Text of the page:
chocolate

Posts tagged
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Art Food

Decadent Pastries Formed From Porcelain and Glass by Shayna Leib

October 12, 2017

Kate Sierzputowski

All photos by Eric Tadsen

Glass artist Shayna Leib (previously), like anyone, is deeply attracted to the seductive pull of decadent desserts. Unlike most however, Leib is unable to indulge. Her body reacts to several aspects of puffed pastries and chocolate mouses, causing her to have many severe dietary restrictions. It was this void that pulled her towards the desire to work with the unattainable, to recreate the objects she couldn’t eat.

“This body of work started as a therapeutic exercise in deconstruction and a re-training of the mind to look at dessert as form rather than food,” says Leib in an artist statement about her series Patisserie. “It soon became a technical riddle, and I became a food taxidermist of french pastries.”

To create the glossy sculptures she combines elements of porcelain and glass, utilizing nearly every technique for both to achieve the hyperrealistic quality of each faux dessert. Like a typical French pastry would be rolled, glazed, baked, and trimmed, Leib hot-sculpts, fuses, casts, grinds, throws, and even pipes with a theme-appropriate pastry tube. You can view more of her sweet imitations on her website, Instagram, and Facebook.

 

 



Food

Giant Chocolate-Covered Rock Candy Geodes Months in the Making

March 30, 2017

Christopher Jobson

Six months in the making, these enormous chocolate-covered rock candy geodes are the creation of culinary students Alex Yeatts and Abby Lee Wilcox, the results of a final project for the Culinary Institute of America in New York. Details are scarce on how the duo went about creating the giant sugar rocks, some of which have the distinct hue of purple amethyst. The calorie count is also elusive, but we can only imagine it equates to the years these things take to form in real life. (via Sploid)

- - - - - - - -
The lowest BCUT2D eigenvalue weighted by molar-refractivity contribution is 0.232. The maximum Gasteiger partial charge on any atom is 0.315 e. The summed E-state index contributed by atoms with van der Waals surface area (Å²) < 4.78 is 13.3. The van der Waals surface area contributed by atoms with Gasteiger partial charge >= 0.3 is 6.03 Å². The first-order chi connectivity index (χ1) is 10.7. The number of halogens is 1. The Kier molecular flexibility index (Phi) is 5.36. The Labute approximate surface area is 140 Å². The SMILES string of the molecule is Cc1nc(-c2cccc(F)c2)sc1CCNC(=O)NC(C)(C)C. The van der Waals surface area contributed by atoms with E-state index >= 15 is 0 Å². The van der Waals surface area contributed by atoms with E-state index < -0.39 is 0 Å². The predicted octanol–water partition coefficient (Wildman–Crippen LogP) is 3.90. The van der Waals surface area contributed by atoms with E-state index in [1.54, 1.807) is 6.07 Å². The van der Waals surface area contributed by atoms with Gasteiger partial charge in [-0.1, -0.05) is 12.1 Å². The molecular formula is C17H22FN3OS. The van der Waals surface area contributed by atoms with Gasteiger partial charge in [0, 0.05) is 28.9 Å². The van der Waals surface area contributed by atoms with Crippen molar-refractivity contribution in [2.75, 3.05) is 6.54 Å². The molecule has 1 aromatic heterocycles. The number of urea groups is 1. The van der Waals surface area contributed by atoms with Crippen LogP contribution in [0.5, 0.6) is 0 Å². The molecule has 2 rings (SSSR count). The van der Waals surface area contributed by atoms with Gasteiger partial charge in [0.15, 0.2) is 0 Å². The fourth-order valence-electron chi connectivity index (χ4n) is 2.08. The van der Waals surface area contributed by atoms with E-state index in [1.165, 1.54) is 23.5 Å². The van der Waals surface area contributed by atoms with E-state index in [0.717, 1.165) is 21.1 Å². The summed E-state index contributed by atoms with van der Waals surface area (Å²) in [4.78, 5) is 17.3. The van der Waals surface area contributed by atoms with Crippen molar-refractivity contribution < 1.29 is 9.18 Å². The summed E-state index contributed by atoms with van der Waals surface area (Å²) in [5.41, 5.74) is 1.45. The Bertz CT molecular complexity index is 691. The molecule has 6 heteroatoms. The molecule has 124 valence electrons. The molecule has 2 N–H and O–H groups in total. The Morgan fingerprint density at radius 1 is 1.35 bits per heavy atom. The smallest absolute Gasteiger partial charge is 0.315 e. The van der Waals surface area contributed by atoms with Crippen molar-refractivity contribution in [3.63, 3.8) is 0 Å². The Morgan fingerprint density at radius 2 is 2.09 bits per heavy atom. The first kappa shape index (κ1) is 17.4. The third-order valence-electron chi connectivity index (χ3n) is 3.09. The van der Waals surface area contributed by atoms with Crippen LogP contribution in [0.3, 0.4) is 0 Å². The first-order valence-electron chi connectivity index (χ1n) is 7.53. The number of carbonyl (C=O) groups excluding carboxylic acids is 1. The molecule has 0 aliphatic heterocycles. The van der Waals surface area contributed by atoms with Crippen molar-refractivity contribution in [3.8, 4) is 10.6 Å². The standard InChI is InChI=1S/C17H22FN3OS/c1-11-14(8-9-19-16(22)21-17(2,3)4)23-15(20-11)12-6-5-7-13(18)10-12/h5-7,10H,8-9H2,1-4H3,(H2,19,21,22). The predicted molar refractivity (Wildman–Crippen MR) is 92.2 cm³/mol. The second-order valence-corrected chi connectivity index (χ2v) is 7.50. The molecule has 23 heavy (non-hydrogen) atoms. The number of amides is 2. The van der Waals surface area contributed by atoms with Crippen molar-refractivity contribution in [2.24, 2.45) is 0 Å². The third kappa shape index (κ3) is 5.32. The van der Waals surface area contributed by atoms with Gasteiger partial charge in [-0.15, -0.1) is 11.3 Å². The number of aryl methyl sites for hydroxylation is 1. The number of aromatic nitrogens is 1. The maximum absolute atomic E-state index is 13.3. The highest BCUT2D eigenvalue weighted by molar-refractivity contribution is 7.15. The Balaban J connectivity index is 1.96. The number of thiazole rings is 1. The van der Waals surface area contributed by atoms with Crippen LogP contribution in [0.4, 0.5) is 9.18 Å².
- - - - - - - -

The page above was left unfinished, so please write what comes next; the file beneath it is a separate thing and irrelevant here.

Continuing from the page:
A post shared by Alex Yeatts (@alex.yeatts) on

A post shared by Abby Lee Wilcox (@abbyleewilcox) on

A post shared by Alex Yeatts (@alex.yeatts) on

 

 



Design Food

Unusual Geometric Cake Designs by Dinara Kasko

September 21, 2016

Christopher Jobson

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When looking at a case of pastries in a bakery it’s usually possible to intuit what something might taste like because of its familiar shape or color. Such is not the case with these radically unusual cake designs by Ukrainian pastry chef Dinara Kasko whose experimental techniques result in edible objects unlike anything we’ve ever seen.

Most of her creations would look just fine sitting on a pedestal inside a contemporary art museum, but surprisingly everything you see here is completely edible. Kasko actively works math into her creations, incorporating principles like the Voroni method or utilizing 3D modeling and printing to create different cakes or silicone molds. If the cake shapes are unfamiliar, it might be easier to relate to some of the ingredients she uses like sponge cake, chocolate mousse, berry confit, shortcrust dough, and meringue.

A number of the pieces seen here were created for an article in the February issue of So Good pastry magazine, more photos of which you can find on Instagram. (via Quipsologies)

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A video posted by Dinara Kasko (@dinarakasko) on

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A video posted by Dinara Kasko (@dinarakasko) on

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Animation Food

Alexandre Dubosc’s Newest Animated Zoetrope Cake, ‘Melting Pop’